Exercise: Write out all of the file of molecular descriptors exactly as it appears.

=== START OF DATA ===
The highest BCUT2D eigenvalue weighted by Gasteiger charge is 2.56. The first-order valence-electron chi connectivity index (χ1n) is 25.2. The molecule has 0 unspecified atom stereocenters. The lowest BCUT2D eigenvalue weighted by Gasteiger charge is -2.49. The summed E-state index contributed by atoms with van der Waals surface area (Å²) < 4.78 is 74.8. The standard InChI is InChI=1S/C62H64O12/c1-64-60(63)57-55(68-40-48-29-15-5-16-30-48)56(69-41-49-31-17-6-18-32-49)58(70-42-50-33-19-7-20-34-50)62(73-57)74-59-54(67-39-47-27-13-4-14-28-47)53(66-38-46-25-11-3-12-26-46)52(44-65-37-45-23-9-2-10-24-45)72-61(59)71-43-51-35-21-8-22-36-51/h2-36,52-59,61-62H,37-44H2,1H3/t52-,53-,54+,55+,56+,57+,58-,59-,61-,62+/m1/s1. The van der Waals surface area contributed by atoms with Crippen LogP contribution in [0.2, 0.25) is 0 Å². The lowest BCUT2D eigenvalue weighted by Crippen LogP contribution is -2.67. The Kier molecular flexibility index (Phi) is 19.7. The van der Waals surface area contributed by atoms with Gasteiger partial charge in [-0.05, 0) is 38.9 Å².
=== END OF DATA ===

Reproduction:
The highest BCUT2D eigenvalue weighted by Gasteiger charge is 2.56. The first-order valence-electron chi connectivity index (χ1n) is 25.2. The molecule has 0 unspecified atom stereocenters. The lowest BCUT2D eigenvalue weighted by Gasteiger charge is -2.49. The summed E-state index contributed by atoms with van der Waals surface area (Å²) < 4.78 is 74.8. The standard InChI is InChI=1S/C62H64O12/c1-64-60(63)57-55(68-40-48-29-15-5-16-30-48)56(69-41-49-31-17-6-18-32-49)58(70-42-50-33-19-7-20-34-50)62(73-57)74-59-54(67-39-47-27-13-4-14-28-47)53(66-38-46-25-11-3-12-26-46)52(44-65-37-45-23-9-2-10-24-45)72-61(59)71-43-51-35-21-8-22-36-51/h2-36,52-59,61-62H,37-44H2,1H3/t52-,53-,54+,55+,56+,57+,58-,59-,61-,62+/m1/s1. The van der Waals surface area contributed by atoms with Crippen LogP contribution in [0.2, 0.25) is 0 Å². The lowest BCUT2D eigenvalue weighted by Crippen LogP contribution is -2.67. The Kier molecular flexibility index (Phi) is 19.7. The van der Waals surface area contributed by atoms with Gasteiger partial charge in [-0.05, 0) is 38.9 Å².